Taste Bud: A market like an old-time corner store

Dec 12, 2012 at 6:00 am
Taste Bud: A market like an old-time corner store

When I was a kid, there was a neighborhood grocery store two blocks away called Richardson’s Grocery — it was family owned, stocked its wares floor to ceiling on wall shelves, and smelled like 1948.

And when I say it was a neighborhood grocery store, I mean it literally was in my neighborhood. It sat on the corner of Randolph and Lincoln streets in Clarksville, with shotgun houses all around it, the only storefront amongst rows of residences.

I remember during the blizzard of 1978, my dad and I put on our heavy coats and galoshes and trudged up there for bread and milk. And there was Mr. Richardson, sitting behind the counter all alone, waiting to sell us what we needed.

I hadn’t thought about that place in years — but when I walked into Scott’s Village Market in Norton Commons, it all came flooding back. There was the deli counter, the fresh produce, the smallish freezer case and, of course, the giant wall of assorted groceries, complete with a ladder. (That’s right, if you want Quaker Oats, someone’s going to the ceiling.)

And behind the deli case is owner Scott Toombs, waiting to make you a sandwich or ring up your laundry detergent and fresh preserves. The only thing missing is the musty smell of the ’40s.

Toombs opened the market just over a year ago after looking at a number of different possible locations all over the country. His mother lives in Norton Commons, which helped him make the decision (he is also a Louisville native and Trinity graduate).

“My mother was one of the first residents in Norton Commons,” he says. “At first I thought she was crazy, building a house in the middle of a corn field, but after a while the development started to come together, and I really liked the concept. It has a small-town feel to it.”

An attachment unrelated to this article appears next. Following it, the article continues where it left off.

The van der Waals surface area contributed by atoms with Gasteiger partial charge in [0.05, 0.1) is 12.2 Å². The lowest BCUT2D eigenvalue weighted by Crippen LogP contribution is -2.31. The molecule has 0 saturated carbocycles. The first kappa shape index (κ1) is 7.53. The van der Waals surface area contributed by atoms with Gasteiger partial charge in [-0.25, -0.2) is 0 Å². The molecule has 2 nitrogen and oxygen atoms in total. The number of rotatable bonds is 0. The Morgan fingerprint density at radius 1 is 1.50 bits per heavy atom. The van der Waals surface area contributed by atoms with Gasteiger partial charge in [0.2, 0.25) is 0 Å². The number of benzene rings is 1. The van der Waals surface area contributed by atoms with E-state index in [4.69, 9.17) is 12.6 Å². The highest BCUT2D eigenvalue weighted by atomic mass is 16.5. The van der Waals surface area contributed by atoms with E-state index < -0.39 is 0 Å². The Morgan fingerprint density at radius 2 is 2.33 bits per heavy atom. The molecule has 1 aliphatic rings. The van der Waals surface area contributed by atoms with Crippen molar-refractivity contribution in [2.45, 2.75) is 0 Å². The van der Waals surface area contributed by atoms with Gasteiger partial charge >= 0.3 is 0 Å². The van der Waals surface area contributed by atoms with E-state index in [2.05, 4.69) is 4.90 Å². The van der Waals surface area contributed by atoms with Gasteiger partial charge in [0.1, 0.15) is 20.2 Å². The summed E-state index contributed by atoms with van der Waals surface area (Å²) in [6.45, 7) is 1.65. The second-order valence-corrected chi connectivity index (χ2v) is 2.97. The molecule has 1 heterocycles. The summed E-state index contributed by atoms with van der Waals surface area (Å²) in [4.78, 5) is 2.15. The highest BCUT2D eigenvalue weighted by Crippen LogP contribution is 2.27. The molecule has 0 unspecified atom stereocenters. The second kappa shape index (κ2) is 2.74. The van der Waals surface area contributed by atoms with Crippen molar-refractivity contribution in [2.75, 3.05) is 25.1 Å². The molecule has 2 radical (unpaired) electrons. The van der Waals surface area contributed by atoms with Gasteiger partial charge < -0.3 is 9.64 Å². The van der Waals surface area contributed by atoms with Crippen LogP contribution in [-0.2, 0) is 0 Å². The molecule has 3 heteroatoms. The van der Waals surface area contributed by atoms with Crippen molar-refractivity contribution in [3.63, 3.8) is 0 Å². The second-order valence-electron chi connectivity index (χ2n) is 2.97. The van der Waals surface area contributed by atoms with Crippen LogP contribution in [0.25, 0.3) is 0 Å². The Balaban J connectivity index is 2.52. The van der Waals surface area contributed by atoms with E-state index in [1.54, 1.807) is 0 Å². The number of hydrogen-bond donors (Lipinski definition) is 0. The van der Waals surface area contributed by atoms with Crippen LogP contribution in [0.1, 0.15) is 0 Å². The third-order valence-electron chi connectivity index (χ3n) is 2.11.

Toombs also stocks as much local food as he can, and he cooks and cuts all the meat on site — no preservatives added. It is a true throwback.

When I saw the giant slab of roast beef sitting in the deli case, I was immediately smitten. It was cooked rare, so it was pink almost all the way through — just how I like it. And the sandwich I had for lunch was just as delicious as I’d anticipated.

The thing was piled so high in the center that I could barely manage a bite. I had Toombs top it with sliced cheddar (I asked for the sharpest he had — he offered me horseradish cheddar, but I decided to stick with the basics), greens and spicy mustard, which Toombs says is a pretty standard dijon to which they add red pepper for “a little extra zip.”

I also had a cup of New England-style clam chowder — yes, homemade — and it was delicious as well. And a “cup” for $2.99 is a heck of a lot more soup than I had bargained for. You won’t walk out of Scott’s Village Market hungry.

But I understand that the time to really enjoy Scott’s Village Market is on the weekend, when he and chef Travis Miller break out the dry-rub barbecue. They smoke ribs, wings and pulled pork, and generally sell out quickly (note: order ahead). They also make a homemade barbecue sauce that patrons can add after the fact.

However, Toombs advises, “you don’t need any sauce” for Corner Market barbecue.

On Fridays, they make a popular fried pork loin sandwich, cut to order and pounded thin by hand. And if you come during the week for lunch or dinner, he recommends the Meeting Street Roast Beef sandwich.

“The horseradish mayo and caramelized onions are great with the beef,” he says. “I also love the pulled pork on the weekends.”

My curiosity about the groceries high on the shelf got the best of me, however, and I had to ask the burning question: Has anyone ever fallen off that crazy-tall ladder trying to retrieve a container of Quaker Oats?

“In my younger drinking days, falling off the ladder might have been a distinct possibility, but now I don’t worry about falling,” Toombs says. “All the merchandise up there is overstock, so we aren’t up there much.”

That explains why there’s no sign that reads, “Watch for falling oatmeal.”